Diseases in Southern States 

Nematodes caused the greatest damage in the southern United States in 2019 and Fusarium stalk rot was second, breaking a trend beginning in 2015. Gray leaf spot, bacterial leaf streak, and southern rust were the primary foliar diseases present (Table 3). 

Table 3. Estimated corn yield losses due to diseases to in the 14 southernmost states in 2019¹

Disease

2019 Estimated Yield Loss (millions of bushels)

Nematodes

47.0

Fusarium stalk rot

46.9

Gray leaf spot

20.5

Fusarium ear rot

15.7

Bacterial leaf streak

9.3

Southern rust

8.4

Root rots

3.1

¹ Alabama, Arkansas, Colorado, Delaware, Kansas, Kentucky, Louisiana, Maryland, Mississippi, Missouri, North Carolina, Tennessee, Texas, and Virginia. 

 

Mycotoxin Losses

In 2019, ear rots were not as common in the Midwest as in 2018. Plant pathologists estimated that 6.4 percent of the harvested grain in the United States and Ontario was contaminated in 2019.

Summary 

Environmental conditions varied across the United States and Ontario in 2019, which affected the presence of and damage from many diseases. Overall, estimated yield losses from corn disease were much less in 2019 than 2018.

Disclaimer

The disease loss estimates in this publication were provided by members of the Corn Disease Working Group (CDWG). This information is only a guide. The values in this publication are not intended to be exact estimates of corn yield losses due to diseases. The members of the CDWG used the most appropriate means available to estimate disease losses and assume no liability resulting from the use of these estimates. 

Find out More

The Crop Protection Network (CPN) is a multi-state and international collaboration of university and provincial extension specialists, and public and private professionals who provide unbiased, research-based information to farmers and agricultural personnel. Our goal is to communicate relevant information that will help professionals identify and manage field crop diseases. 

Find more crop disease resources at CropProtectionNetwork.org.

Additional information on yield and economic losses due to corn can be found at the CPN Field Crop Disease Loss Calculator

Authors

Daren Mueller, Iowa State University; Kiersten Wise, University of Kentucky; and Adam Sisson, Iowa State University

Contributors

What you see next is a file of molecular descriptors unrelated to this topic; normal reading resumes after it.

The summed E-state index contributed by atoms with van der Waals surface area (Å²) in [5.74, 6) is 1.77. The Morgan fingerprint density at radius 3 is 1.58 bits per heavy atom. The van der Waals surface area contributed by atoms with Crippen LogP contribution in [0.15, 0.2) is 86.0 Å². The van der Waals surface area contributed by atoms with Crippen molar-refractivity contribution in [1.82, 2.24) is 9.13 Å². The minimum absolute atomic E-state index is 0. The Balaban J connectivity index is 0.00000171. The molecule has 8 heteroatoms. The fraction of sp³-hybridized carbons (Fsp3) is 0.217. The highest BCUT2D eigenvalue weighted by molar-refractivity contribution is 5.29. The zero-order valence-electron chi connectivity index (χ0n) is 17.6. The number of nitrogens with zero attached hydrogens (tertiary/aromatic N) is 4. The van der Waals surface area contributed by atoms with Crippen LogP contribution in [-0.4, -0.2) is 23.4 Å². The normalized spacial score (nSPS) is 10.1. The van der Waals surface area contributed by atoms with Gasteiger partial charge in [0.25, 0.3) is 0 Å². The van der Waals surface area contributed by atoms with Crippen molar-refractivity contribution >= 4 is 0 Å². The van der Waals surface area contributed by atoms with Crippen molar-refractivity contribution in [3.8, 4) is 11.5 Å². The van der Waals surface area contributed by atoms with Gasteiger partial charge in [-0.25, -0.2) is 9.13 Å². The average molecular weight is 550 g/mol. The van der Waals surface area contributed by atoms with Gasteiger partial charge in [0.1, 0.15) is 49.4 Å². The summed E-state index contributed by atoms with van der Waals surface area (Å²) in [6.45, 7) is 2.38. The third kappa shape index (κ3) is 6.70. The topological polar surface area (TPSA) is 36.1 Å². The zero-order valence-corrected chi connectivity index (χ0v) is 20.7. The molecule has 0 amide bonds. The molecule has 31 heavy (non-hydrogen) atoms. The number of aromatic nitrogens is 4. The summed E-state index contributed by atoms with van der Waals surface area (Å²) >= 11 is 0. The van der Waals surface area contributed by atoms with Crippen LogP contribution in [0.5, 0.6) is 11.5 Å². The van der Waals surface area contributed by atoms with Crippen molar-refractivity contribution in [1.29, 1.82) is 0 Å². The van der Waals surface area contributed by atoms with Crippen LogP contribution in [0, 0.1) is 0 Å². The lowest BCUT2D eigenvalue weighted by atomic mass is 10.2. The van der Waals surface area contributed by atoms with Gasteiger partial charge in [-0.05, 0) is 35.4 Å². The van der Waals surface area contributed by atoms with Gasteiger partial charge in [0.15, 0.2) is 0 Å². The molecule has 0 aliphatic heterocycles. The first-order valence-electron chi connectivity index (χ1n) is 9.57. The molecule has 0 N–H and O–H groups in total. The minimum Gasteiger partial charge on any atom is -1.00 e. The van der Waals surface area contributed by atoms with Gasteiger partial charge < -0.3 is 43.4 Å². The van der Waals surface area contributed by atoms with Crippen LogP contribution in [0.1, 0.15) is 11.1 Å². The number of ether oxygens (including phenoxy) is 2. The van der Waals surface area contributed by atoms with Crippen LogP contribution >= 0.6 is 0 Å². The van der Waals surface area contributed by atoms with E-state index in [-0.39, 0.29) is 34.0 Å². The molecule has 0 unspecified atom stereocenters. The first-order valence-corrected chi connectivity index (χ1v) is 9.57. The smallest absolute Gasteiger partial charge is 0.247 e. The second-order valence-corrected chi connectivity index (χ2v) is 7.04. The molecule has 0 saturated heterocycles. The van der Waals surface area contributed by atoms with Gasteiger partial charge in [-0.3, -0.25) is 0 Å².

Members of the Corn Disease Working Group are university scientists from many institutions, including: Auburn University, University of Arkansas, Colorado State University, Cornell University, University of Delaware, University of Guelph, University of Illinois, Iowa State University, Kansas State University, University of Kentucky, Louisiana State University, Michigan State University, University of Minnesota, Mississippi State University, University of Missouri, University of Nebraska, North Carolina State University, North Dakota State University, Ohio State University, Penn State University, Purdue University, South Dakota State University, University of Tennessee, Texas A&M University, University of Virginia, and University of Wisconsin-Madison.

The following individuals contributed to this publication: 

Austin Hagan and Ed Sikora, Alabama; Travis Faske, Arkansas; Ron Meyer, Colorado; Alyssa Koehler, Delaware; Nathan Kleczewski, Illinois; Darcy Telenko, Indiana; Alison Robertson, Iowa; Doug Jardine, Kansas; Carl Bradley, Kentucky; Trey Price, Louisiana; Alyssa Koehler, Maryland; Marty Chilvers, Michigan; Dean Malvick, Minnesota; Tom Allen, Mississippi; Kaitlyn Bissonnette, Missouri; Tamra Jackson-Ziems, Nebraska; Gary Bergstrom, New York; Ron Heiniger and Lindsey Thiessen, North Carolina; Andrew Friskop, North Dakota; Pierce Paul, Ohio; Albert Tenuta, Ontario; Greg RothAlyssa Collins, and Paul Esker, Pennsylvania; Emmanuel Byamukama, South Dakota; Heather Kelly, Tennessee; Tom Isakeit, Texas; Hillary Mehl, Virginia; and Damon Smith, Wisconsin. 

Photos by Adam Sisson and Gary Munkvold, Iowa State University; and Tom Hillyer.

In addition to support from United States Department of Agriculture - National Institute of Food and Agriculture, this project was funded in part through Growing Forward 2 (GF2), a federal-provincial territorial initiative. The Agricultural Adaptation Council assists in the delivery of GF2 in Ontario. 

This publication was developed by the Crop Protection Network, a multi-state and international collaboration of university/provincial extension specialists and public/ private professionals that provides unbiased, research-based information to farmers and agricultural personnel.

This information in this publication is only a guide, and the authors assume no liability for practices implemented based on this information. Reference to products in this publication is not intended to be an endorsement to the exclusion of others that may be similar. Individuals using such products assume responsibility for their use in accordance with current directions of the manufacturer.